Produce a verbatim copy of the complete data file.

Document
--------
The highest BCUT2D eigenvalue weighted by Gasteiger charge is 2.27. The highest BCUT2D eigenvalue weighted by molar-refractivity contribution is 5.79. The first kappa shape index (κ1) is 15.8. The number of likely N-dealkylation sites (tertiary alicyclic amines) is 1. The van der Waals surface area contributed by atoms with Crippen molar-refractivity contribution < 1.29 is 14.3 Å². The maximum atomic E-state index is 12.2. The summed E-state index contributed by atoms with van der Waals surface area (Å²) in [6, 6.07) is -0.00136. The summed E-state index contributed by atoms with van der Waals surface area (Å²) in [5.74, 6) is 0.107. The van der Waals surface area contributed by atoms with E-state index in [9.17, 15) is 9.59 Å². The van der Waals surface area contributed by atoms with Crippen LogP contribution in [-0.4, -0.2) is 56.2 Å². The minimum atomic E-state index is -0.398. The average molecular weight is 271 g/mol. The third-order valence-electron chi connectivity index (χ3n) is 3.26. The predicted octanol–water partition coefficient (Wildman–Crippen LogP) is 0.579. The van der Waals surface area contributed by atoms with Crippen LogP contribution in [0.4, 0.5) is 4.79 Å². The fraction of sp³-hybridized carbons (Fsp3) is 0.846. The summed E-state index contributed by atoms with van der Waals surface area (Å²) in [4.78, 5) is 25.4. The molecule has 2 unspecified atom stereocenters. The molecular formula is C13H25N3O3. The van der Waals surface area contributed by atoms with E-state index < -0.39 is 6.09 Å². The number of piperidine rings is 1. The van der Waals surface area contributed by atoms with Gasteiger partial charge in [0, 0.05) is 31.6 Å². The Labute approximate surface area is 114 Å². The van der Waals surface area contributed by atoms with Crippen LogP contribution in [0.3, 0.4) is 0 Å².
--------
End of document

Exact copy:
The highest BCUT2D eigenvalue weighted by Gasteiger charge is 2.27. The highest BCUT2D eigenvalue weighted by molar-refractivity contribution is 5.79. The first kappa shape index (κ1) is 15.8. The number of likely N-dealkylation sites (tertiary alicyclic amines) is 1. The van der Waals surface area contributed by atoms with Crippen molar-refractivity contribution < 1.29 is 14.3 Å². The maximum atomic E-state index is 12.2. The summed E-state index contributed by atoms with van der Waals surface area (Å²) in [6, 6.07) is -0.00136. The summed E-state index contributed by atoms with van der Waals surface area (Å²) in [5.74, 6) is 0.107. The van der Waals surface area contributed by atoms with E-state index in [9.17, 15) is 9.59 Å². The van der Waals surface area contributed by atoms with Crippen LogP contribution in [-0.4, -0.2) is 56.2 Å². The minimum atomic E-state index is -0.398. The average molecular weight is 271 g/mol. The third-order valence-electron chi connectivity index (χ3n) is 3.26. The predicted octanol–water partition coefficient (Wildman–Crippen LogP) is 0.579. The van der Waals surface area contributed by atoms with Crippen LogP contribution in [0.4, 0.5) is 4.79 Å². The fraction of sp³-hybridized carbons (Fsp3) is 0.846. The summed E-state index contributed by atoms with van der Waals surface area (Å²) in [4.78, 5) is 25.4. The molecule has 2 unspecified atom stereocenters. The molecular formula is C13H25N3O3. The van der Waals surface area contributed by atoms with E-state index < -0.39 is 6.09 Å². The number of piperidine rings is 1. The van der Waals surface area contributed by atoms with Gasteiger partial charge in [0, 0.05) is 31.6 Å². The Labute approximate surface area is 114 Å². The van der Waals surface area contributed by atoms with Crippen LogP contribution in [0.3, 0.4) is 0 Å².